Gharbzadegi is a coined phrase popularized in Iran by Jalal Al-e Ahmad referring to a perceived “national” problem of intoxication or stricken by the Western values – Westoxication. Al-e Ahmad a renowned writer in his book, Gharbzadegi, has diagnosed Westoxication as the national disease. “We have not been able to preserve our cultural-historical character in the confrontation with the machine and its inevitable assault. We have disintegrated.” For him the “machine and its inevitable assault” is the summation of the Western influence. His thesis was stringing together a set of half truth geo-political and historical events, which as a leading intellectual is only indicative of the shallowness of the knowledge among the learned at the time.
This was the banner for a wave of return to our roots movement for the national salvation, against the conspiracy of the “imperialist” west and the “communist” Soviet Union. Every day one could hear about the new miracles of the “national identity”, mainly in rumors. The rumors went from Mohandas Bazargan’s (first prime minister of the 1979 revolution) discovery of the principles of thermo-dynamics from within the pages of the Koran, the Muslim holy book, to a new conspiracy by the west to steal the secrets of Sheikh Bahai’s bath in Isfahan. The rumors were that this bath was heated by a single candle. In the rush for the preservation of this cultural miracle the rumor portrayed it as a regular candle stick. As all miracles do not have a traceable track the trace of this miracle was wiped out by the western heathens. The rumor was, in their “conspiracy” for stealing this secret westerners destroyed Sheikh Bahai’s system.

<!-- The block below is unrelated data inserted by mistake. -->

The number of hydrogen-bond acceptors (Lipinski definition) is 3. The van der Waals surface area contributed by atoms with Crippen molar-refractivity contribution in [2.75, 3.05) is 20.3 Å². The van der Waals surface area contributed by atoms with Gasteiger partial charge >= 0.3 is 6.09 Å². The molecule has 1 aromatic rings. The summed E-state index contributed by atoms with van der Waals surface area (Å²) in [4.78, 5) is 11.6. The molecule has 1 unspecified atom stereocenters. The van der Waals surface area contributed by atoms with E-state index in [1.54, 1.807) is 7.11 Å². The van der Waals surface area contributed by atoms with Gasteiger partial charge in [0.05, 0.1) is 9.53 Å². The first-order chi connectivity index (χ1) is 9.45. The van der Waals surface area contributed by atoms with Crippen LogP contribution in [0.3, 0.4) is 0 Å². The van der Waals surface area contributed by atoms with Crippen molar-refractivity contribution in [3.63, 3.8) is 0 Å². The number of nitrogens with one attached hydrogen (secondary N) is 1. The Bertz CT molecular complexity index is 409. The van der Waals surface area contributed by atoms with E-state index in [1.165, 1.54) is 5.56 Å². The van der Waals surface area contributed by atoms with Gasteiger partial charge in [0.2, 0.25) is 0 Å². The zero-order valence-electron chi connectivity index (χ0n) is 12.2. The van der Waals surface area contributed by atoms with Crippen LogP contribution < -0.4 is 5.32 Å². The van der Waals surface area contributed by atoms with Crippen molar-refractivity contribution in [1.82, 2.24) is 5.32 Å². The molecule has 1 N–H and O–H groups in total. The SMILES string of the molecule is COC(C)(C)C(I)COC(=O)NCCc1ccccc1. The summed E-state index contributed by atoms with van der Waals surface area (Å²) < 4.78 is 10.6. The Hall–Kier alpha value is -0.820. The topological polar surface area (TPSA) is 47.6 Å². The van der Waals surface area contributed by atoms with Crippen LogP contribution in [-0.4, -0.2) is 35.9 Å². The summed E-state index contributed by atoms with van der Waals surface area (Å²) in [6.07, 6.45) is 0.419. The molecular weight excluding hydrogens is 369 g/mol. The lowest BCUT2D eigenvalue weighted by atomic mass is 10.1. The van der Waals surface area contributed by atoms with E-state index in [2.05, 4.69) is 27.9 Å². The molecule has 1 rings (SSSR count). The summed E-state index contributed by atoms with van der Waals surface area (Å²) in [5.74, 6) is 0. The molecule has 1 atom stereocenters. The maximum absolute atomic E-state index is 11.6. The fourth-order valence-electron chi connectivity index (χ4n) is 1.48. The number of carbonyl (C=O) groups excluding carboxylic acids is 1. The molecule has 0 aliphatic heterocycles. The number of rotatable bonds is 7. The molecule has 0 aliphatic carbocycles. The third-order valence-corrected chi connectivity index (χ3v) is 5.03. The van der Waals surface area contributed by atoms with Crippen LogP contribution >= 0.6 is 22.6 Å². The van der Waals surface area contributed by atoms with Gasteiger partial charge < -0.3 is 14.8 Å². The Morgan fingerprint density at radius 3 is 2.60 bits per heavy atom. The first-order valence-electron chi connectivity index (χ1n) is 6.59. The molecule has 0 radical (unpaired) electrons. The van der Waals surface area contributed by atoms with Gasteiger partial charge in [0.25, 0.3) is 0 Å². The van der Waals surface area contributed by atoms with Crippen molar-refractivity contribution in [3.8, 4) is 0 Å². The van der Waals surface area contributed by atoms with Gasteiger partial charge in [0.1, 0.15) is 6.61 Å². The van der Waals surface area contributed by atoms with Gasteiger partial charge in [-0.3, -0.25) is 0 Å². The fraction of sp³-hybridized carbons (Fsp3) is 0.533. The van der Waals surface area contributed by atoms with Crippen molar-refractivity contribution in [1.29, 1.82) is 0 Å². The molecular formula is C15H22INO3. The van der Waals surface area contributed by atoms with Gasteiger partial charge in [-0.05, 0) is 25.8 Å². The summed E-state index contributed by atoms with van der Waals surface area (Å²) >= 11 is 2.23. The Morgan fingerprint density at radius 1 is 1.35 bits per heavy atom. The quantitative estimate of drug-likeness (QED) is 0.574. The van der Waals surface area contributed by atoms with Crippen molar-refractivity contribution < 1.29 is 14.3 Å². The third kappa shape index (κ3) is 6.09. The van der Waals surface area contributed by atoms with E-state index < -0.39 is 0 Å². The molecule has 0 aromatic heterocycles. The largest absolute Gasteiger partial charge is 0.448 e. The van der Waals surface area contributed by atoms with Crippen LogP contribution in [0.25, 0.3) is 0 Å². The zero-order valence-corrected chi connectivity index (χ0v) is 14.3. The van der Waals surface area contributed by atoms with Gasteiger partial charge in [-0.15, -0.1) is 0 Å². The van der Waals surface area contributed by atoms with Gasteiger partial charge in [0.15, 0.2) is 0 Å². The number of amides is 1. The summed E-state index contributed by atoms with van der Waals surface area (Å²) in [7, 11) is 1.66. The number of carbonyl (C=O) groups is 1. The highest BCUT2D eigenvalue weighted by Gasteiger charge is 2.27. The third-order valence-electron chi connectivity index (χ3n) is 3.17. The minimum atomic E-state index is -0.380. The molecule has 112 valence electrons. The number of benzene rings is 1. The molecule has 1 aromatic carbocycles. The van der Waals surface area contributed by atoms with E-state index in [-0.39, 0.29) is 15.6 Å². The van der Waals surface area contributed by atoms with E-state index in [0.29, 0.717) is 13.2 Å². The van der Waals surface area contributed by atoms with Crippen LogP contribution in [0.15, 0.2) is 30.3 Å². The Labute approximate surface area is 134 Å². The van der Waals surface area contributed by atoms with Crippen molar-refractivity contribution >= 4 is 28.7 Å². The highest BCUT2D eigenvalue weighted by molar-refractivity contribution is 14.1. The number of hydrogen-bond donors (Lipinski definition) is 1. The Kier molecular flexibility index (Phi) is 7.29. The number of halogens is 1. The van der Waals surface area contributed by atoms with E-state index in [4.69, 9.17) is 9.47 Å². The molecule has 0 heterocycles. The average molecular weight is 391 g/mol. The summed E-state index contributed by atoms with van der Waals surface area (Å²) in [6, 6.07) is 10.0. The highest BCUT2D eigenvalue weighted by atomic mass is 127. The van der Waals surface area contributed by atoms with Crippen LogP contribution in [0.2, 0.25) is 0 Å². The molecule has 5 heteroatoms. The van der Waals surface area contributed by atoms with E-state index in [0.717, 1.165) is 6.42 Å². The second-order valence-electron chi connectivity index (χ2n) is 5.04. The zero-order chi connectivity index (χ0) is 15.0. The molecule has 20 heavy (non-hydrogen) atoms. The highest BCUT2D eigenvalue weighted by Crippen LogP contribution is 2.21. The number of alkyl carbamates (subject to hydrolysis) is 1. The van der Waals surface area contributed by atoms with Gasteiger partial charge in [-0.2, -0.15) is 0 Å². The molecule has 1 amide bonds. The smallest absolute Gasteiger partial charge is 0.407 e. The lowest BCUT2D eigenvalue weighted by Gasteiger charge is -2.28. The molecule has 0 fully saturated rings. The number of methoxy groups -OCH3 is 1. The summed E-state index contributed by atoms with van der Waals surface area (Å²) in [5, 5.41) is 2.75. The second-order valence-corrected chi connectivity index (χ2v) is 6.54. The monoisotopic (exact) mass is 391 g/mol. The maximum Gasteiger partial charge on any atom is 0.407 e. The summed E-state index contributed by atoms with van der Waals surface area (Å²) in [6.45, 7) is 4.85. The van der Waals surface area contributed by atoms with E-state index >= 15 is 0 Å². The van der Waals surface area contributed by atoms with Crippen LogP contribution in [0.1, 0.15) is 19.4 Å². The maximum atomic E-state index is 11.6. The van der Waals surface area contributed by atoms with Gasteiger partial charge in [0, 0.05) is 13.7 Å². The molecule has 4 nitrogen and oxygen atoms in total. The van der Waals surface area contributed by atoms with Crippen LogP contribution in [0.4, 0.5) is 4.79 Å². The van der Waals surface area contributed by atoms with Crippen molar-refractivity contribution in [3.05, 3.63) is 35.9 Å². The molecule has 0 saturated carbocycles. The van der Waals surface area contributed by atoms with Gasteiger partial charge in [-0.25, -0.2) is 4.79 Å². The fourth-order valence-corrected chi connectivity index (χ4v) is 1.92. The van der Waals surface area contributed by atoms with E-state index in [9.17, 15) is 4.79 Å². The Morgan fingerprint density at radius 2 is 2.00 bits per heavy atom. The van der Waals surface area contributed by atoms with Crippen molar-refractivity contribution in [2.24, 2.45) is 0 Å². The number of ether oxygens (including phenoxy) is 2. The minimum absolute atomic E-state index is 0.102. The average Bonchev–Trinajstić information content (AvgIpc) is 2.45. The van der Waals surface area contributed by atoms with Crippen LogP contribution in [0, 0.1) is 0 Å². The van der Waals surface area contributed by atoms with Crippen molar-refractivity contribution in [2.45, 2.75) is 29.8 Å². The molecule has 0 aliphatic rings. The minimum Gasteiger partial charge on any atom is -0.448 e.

Eventually this whole trend was popularized by Dr. Shariati, through a series of lectures and books, focusing on the religion as the source of national inspiration against the Shah’s rule. He compiled and recreated a mythology of religious characters through which a new national identity was to arise. The “Westoxication” tended to move us away from learning and understanding the West toward wrapping ourselves in an illusion of “national” identity in opposition to the West.
The Shah’s rule did not leave much room to expose those illusions and it became an excuse to pile up on them. Here and there you could hear a joke that highlighted the hole that we were digging ourselves into. One that stuck in my mind goes like this: An Iranian comes to the US for a visit; his host takes him out into the Arizona deserts and points to a spot and asks a laborer to dig a hole. The laborer digs and goes down about a foot. The American host puts his hands in the dirt of the shallow pit and pulls out a bunch of old wires. He turns to the Iranian visitor and tells him: 150 years ago we had wired communication; we had telegram in this country. The Iranian gives a sarcastic smile and says “this is very good, very interesting” and he invites his host for a visit to Iran. The American host takes up the offer and goes for a visit to Iran. The Iranian takes his guest to the deserts around Isfahan and points to a spot and asks a laborer to dig down. The laborer digs and digs. He digs some more and goes 2500 feet down. The Iranian host brings his American guest on the top of this deep hole and says look down. The American looks down the dark hole and wonders what is going on. The Iranian with great pride tells his American guest, do you see 2500 years ago we had wireless.
The Iranian revolution as a gauge of national identity proved our ankle deep culture, but if one wants to stretch the depth of it then we certainly had wireless first.